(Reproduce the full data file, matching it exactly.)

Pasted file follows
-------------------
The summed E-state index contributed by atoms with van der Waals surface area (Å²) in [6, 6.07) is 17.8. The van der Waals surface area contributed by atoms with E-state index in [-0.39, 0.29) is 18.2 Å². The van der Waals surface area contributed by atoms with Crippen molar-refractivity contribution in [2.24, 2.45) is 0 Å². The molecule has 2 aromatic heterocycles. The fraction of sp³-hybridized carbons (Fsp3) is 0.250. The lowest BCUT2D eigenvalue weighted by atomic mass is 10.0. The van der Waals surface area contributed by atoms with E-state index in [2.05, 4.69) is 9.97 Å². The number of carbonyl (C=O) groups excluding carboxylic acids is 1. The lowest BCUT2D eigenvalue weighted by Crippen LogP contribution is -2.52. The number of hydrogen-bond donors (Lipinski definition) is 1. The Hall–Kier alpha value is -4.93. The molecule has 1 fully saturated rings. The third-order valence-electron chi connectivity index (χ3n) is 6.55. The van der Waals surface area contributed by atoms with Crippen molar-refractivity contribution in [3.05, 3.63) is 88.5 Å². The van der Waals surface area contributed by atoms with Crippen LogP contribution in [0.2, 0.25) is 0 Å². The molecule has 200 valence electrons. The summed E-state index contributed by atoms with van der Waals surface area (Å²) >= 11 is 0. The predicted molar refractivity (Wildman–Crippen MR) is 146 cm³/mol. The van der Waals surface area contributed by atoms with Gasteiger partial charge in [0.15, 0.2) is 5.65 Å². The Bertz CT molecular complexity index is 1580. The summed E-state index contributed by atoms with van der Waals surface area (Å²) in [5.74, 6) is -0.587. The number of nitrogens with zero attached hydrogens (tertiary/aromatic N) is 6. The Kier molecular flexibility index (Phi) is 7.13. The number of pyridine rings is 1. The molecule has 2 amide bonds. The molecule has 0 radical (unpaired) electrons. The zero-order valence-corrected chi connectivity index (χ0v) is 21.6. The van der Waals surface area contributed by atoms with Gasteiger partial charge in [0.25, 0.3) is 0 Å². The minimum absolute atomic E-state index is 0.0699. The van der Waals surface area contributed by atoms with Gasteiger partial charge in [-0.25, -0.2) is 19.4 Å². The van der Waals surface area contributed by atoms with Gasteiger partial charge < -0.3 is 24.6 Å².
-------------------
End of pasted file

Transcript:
The summed E-state index contributed by atoms with van der Waals surface area (Å²) in [6, 6.07) is 17.8. The van der Waals surface area contributed by atoms with E-state index in [-0.39, 0.29) is 18.2 Å². The van der Waals surface area contributed by atoms with Crippen molar-refractivity contribution in [2.24, 2.45) is 0 Å². The molecule has 2 aromatic heterocycles. The fraction of sp³-hybridized carbons (Fsp3) is 0.250. The lowest BCUT2D eigenvalue weighted by atomic mass is 10.0. The van der Waals surface area contributed by atoms with E-state index in [2.05, 4.69) is 9.97 Å². The number of carbonyl (C=O) groups excluding carboxylic acids is 1. The lowest BCUT2D eigenvalue weighted by Crippen LogP contribution is -2.52. The number of hydrogen-bond donors (Lipinski definition) is 1. The Hall–Kier alpha value is -4.93. The molecule has 1 fully saturated rings. The third-order valence-electron chi connectivity index (χ3n) is 6.55. The van der Waals surface area contributed by atoms with Crippen molar-refractivity contribution in [3.05, 3.63) is 88.5 Å². The van der Waals surface area contributed by atoms with Crippen LogP contribution in [0.2, 0.25) is 0 Å². The molecule has 200 valence electrons. The summed E-state index contributed by atoms with van der Waals surface area (Å²) >= 11 is 0. The predicted molar refractivity (Wildman–Crippen MR) is 146 cm³/mol. The van der Waals surface area contributed by atoms with Gasteiger partial charge in [0.15, 0.2) is 5.65 Å². The Bertz CT molecular complexity index is 1580. The summed E-state index contributed by atoms with van der Waals surface area (Å²) in [5.74, 6) is -0.587. The number of nitrogens with zero attached hydrogens (tertiary/aromatic N) is 6. The Kier molecular flexibility index (Phi) is 7.13. The number of pyridine rings is 1. The molecule has 2 amide bonds. The molecule has 0 radical (unpaired) electrons. The zero-order valence-corrected chi connectivity index (χ0v) is 21.6. The van der Waals surface area contributed by atoms with Gasteiger partial charge in [0.25, 0.3) is 0 Å². The minimum absolute atomic E-state index is 0.0699. The van der Waals surface area contributed by atoms with Gasteiger partial charge in [-0.25, -0.2) is 19.4 Å². The van der Waals surface area contributed by atoms with Gasteiger partial charge < -0.3 is 24.6 Å².